But others say it’s all in the way you use it. For example, a number of circulation professionals will use telemarketing verification only for certain troublesome slices of their files.

Info World exclusively targets those tech job titles that have the highest turnover rates, says Barbara Ruffner, vice president of audience development. In a recent study, the magazine found that 78 percent of chief technology officers surveyed said they had worked for two or more companies in the last three years. That number was only 54 percent for chief information officers. As a result, Info-World segments CTOs for telemarketing verification, but may pass on anyone with a CIO title. On outside lists, Ruffner will also put prospects who work at Fortune 500 companies on the call sheets. “We want to at least verify that these people are still there,” she says. “Because there’s been more rapid movement at those companies in the past three years than before.”

The upfront costs pay off when the subscriptions start to roll in, says Ruffner. “You’ll get increasing response because you’ve verified the list. You’re not just throwing it out in the wind.”

Total reader value

Improved direct mail response rates are not the only payback for reaching out and validating reader information. Most publishers sell much more than just magazines–trade shows, books, research services and award programs are just a few of the items publishers are marketing in this integrated media world. Therefore, the value of each customer has reached new heights. This is especially true in the b-to-b sector, where audiences tend to be much more finite and the price tags on ancillary products can be steep.

At The Industry Standard, Sargent says the company views customers with a 360-degree perspective. “It goes beyond the fact that somebody could be a magazine subscriber,” she says. Readers of the magazine are also event attendees, Web site visitors and e-mail customers.

When you consider how much money each customer might potentially spend with you, tracking the right readers becomes all the more critical, say publishers. “Readers are our product,” says Joe Levy, founder and CEO of CIO and Darwin. Without them we don’t have any of this other stuff.” Levy calculates that the total value of each of CIO’s 140,000 controlled subscribers is about $500, based on revenues of about $70 million in 2000. When you take everything into consideration–revenues from advertising, list rental or events–losing a single reader means losing a sizable amount of business, he says.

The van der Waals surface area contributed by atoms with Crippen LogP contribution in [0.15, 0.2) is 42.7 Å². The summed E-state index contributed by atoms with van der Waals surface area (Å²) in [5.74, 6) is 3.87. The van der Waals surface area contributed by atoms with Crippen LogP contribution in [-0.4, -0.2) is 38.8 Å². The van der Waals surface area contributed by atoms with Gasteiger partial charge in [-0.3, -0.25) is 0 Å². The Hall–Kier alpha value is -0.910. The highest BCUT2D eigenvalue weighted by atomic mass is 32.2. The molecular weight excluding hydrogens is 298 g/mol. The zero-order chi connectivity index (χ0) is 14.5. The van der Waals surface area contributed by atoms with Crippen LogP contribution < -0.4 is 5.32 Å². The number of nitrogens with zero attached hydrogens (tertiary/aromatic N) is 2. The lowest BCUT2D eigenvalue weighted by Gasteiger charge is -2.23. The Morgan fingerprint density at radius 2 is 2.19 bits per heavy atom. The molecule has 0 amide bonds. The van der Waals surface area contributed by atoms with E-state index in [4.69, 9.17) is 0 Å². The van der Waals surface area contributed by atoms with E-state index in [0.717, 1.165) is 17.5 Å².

Keeping subscriber lists clean is particularly crucial in marketing events, adds Ruffner. For instance, Info World runs two high-level, invitation-only forums for CTOs. That means Ruffner must be especially careful to target the right audience, because sending offers to the wrong people, or to people who are no longer with the company, can jeopardize the integrity of the event, she says. “We don’t want someone else picking up the invite and using it. We want the best coverage of that job function,” Ruffner says.

Getting access and assurances

For those publishers who are in pursuit of hard-to-reach readers, verification acts as a homing device that drills deep in to a very specific demographic. It’s an indispensable tool, says Levy. “We make sure our advertisers are getting the people we promised them in our ratebase,” he says. To qualify, CIO subscribers must work at companies with annual revenues in excess of $50 million. “There are only so many companies that have people who fit our model,” says Levy.

And finding those people within those companies involves more than just renting a few lists, mailing a couple of direct mail pieces, and hoping you come up with your target audience. “What publishers typically do is look at their competitors to see what their reported circulations are,” he says. Then they set out to acquire more readers than their competitors at a lower CPM, without much regard for-getting the right people. “Because to a lot of publishers, a name is a name,” he says.

But more and more, advertisers want a guarantee that they’re getting what they pay for. List verification is one way to provide that assurance. “The publishers who are really good are providing advertisers with an audience that is truly relevant,” says Mark Facey, president of the eponymous telemarketing firm. And telephone verification can help get you to the right people much faster, he says.

From an advertiser’s perspective, the call for increased scrutiny is understandable. “If you’re selling a technology product that costs $50,000, there are only so many people who can justify that expenditure on behalf of their organization,” says Levy. So to many advertisers, audience size doesn’t matter. Peripheral readers hold no value. But assurances that the person who’s reading CIO is authorized to make that $50,000 purchase is important.

Upgrading list market value

Some publishers aren’t using this type of telemarketing to keep current files fresh, but to keep old lists alive. At this point, Oldenbrook says 101 communications doesn’t use telemarketing to verify lists across the board. But it has made calls to clean and better position some older lists for rental opportunities. The company employs telemarketing to verify data on lists of magazines that are no longer being published, such as Internetwork. “At some point you’re going to want to invest the money to keep them from aging,” says Oldenbrook. Once the lists are updated, they are not only better candidates for list rental opportunities, they become much more valuable for in-house marketing efforts such as conferences and trade show offers.